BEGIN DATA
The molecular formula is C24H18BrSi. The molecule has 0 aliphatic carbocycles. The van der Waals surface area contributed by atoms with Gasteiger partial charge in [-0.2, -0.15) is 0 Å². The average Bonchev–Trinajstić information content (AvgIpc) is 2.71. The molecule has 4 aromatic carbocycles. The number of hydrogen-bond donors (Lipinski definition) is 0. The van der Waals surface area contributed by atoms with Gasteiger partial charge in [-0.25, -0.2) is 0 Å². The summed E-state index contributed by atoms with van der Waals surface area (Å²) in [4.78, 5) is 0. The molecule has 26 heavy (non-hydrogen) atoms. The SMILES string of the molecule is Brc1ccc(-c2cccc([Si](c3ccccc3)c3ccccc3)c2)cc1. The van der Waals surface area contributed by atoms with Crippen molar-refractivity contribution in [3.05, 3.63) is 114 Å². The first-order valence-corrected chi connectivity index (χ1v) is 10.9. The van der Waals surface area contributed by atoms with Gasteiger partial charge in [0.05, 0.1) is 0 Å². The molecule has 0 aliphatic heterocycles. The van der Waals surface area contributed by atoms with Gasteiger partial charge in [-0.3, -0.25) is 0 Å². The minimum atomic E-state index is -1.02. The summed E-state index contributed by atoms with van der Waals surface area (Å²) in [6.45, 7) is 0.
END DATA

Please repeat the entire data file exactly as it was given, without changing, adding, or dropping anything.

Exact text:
The molecular formula is C24H18BrSi. The molecule has 0 aliphatic carbocycles. The van der Waals surface area contributed by atoms with Gasteiger partial charge in [-0.2, -0.15) is 0 Å². The average Bonchev–Trinajstić information content (AvgIpc) is 2.71. The molecule has 4 aromatic carbocycles. The number of hydrogen-bond donors (Lipinski definition) is 0. The van der Waals surface area contributed by atoms with Gasteiger partial charge in [-0.25, -0.2) is 0 Å². The summed E-state index contributed by atoms with van der Waals surface area (Å²) in [4.78, 5) is 0. The molecule has 26 heavy (non-hydrogen) atoms. The SMILES string of the molecule is Brc1ccc(-c2cccc([Si](c3ccccc3)c3ccccc3)c2)cc1. The van der Waals surface area contributed by atoms with Crippen molar-refractivity contribution in [3.05, 3.63) is 114 Å². The first-order valence-corrected chi connectivity index (χ1v) is 10.9. The van der Waals surface area contributed by atoms with Gasteiger partial charge in [0.05, 0.1) is 0 Å². The molecule has 0 aliphatic heterocycles. The van der Waals surface area contributed by atoms with Gasteiger partial charge in [-0.3, -0.25) is 0 Å². The minimum atomic E-state index is -1.02. The summed E-state index contributed by atoms with van der Waals surface area (Å²) in [6.45, 7) is 0.